Basic IT security amiss at IRS
- By Camille Tuutti
- Nov 02, 2012
EmeSec CEO Maria Horton says basic security can be challenging for large organizations such as the IRS.
One federal agency is in the hot seat after an audit found that it had failed to take rudimentary steps to protect its 100,000 computers, but some experts say even the most basic IT security can present challenges for a sizable organization.
A new report from the Treasury Inspector General for Tax Administration (TIGTA) states that the Internal Revenue Service has failed to take an enterprisewide approach to installing and monitoring software patches to mitigate the security risks associated with known vulnerabilities. Specifically, IRS officials had not implemented key patch management policies and procedures or completed an inventory of its IT assets, an essential element of a patch management strategy.
The report found two main reasons why patches were not always installed: The automated approach used to install patches on Windows-based systems at times lacked valid connections to the systems requiring patching, and administrators believed manually patching numerous systems would be a labor-intensive process.
“I think it's shocking that something as basic as an enterprisewide patch management policy is not being done at the IRS,” said Jeffrey Carr, founder and CEO of IT security firm Taia Global. “That's one of the most basic cybersecurity housekeeping tasks that any responsible organization should do.”
Carr, who wrote “Inside Cyber Warfare: Mapping the Cyber Underworld,” said the IRS case demonstrates that the federal government “is incapable of protecting its own networks, let alone privately owned critical infrastructure.”
“Perhaps rather than trying to pass cybersecurity legislation that will accomplish next to nothing, Congress and the president should focus on putting their own house in order,” Carr said.
However, another expert said even a basic practice like patch management can be a laborious, challenging process for multiple reasons.
“The first challenge is that it is hard for organizations, particularly larger ones, to identify all the systems that need patching,” said Irving Lachow, director of the Program on U.S. National Security in the Information Age at the Center for a New American Security. “It seems like a very fundamental thing for an organization to know what systems they have on the network, but it’s actually very difficult to keep track because it’s a very dynamic process.”
Part of the problem is that the network’s boundaries have become porous. New devices are constantly being added to the network, Lachow said, and old devices are not always removed in a timely manner.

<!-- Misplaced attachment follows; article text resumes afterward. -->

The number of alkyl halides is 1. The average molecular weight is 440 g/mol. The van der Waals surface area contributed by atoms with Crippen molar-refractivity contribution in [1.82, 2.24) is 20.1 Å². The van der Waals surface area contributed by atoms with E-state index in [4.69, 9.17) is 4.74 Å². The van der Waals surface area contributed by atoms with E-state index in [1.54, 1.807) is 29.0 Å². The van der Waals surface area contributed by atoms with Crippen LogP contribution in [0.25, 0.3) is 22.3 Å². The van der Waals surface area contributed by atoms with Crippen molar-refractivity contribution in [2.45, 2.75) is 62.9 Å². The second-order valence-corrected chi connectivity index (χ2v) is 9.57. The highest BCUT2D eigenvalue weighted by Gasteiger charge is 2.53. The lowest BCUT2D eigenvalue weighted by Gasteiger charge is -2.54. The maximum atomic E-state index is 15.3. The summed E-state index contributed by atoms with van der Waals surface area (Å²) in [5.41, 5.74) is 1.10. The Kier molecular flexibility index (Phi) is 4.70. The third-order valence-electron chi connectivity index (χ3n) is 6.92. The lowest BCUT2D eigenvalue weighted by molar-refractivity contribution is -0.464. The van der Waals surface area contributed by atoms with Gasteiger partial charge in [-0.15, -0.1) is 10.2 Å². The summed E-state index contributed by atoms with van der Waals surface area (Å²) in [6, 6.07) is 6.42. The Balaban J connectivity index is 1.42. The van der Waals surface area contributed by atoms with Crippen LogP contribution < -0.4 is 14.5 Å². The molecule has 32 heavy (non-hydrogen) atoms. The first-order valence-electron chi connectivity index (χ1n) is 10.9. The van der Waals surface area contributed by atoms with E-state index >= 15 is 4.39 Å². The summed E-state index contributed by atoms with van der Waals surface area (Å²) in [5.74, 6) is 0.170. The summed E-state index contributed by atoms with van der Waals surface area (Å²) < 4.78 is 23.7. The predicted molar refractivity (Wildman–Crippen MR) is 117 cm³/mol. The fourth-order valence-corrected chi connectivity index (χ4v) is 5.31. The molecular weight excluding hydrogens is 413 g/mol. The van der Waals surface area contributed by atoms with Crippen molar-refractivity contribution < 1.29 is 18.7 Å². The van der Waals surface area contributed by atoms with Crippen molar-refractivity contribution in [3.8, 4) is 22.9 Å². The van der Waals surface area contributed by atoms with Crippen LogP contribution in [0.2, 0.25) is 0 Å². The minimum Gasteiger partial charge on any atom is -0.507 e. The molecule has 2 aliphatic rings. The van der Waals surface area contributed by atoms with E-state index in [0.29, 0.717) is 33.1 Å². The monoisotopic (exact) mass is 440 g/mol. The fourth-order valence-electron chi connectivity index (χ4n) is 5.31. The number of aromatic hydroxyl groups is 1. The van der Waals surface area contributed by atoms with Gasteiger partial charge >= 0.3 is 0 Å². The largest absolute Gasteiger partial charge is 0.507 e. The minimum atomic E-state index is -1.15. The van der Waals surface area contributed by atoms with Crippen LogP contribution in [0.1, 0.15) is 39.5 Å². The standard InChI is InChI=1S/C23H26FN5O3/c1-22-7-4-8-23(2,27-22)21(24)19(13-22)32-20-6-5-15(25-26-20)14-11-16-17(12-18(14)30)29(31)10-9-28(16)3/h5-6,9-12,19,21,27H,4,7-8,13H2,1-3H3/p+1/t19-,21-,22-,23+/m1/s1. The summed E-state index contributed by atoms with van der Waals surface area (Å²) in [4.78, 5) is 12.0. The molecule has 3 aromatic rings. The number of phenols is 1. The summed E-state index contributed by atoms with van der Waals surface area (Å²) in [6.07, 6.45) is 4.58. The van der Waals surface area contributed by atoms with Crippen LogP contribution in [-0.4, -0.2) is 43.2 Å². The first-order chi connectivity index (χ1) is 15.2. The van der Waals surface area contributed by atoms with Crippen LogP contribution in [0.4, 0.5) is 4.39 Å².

Furthermore, agencies often have to test patches before implementing them to ensure that they do not cause conflicts with other systems — a process that could take weeks or even months depending on the number of systems in need of testing, Lachow said.
“The longer you go with that testing process, the more positive you are that you’re not going to cause harm,” he said. “But the interval between when the patch was needed to the time it’s rolled out is a time of vulnerability.”
At an agency like the IRS, individual divisions have a mix of mainframe, Windows and Unix computers, which requires a tie-in across the agency to coordinate the patch management process, said Maria Horton, founder and CEO of IT security firm EmeSec.
“But as the report pointed out, it’s not just about patch management but the overall process of how can a large agency get funding and implementation in place,” she said. “I’m not saying there is a single point of failure. I think it’s complicated and complex to run all of that across the organization.”
TIGTA said the IRS should improve its patch installation and monitoring processes to ensure that patches are applied in a timely fashion and institute agencywide adoption of its standardized patch management program, among other recommendations.
However, even if the IRS achieved 100 percent compliance with its patch management policy, it should not be the agency’s only approach to cybersecurity, said Horton, who formerly served as CIO at the National Naval Medical Center.
“Patch management itself is not the only way people are being scammed, socialized or broken into so it’s not the only silver bullet,” she said.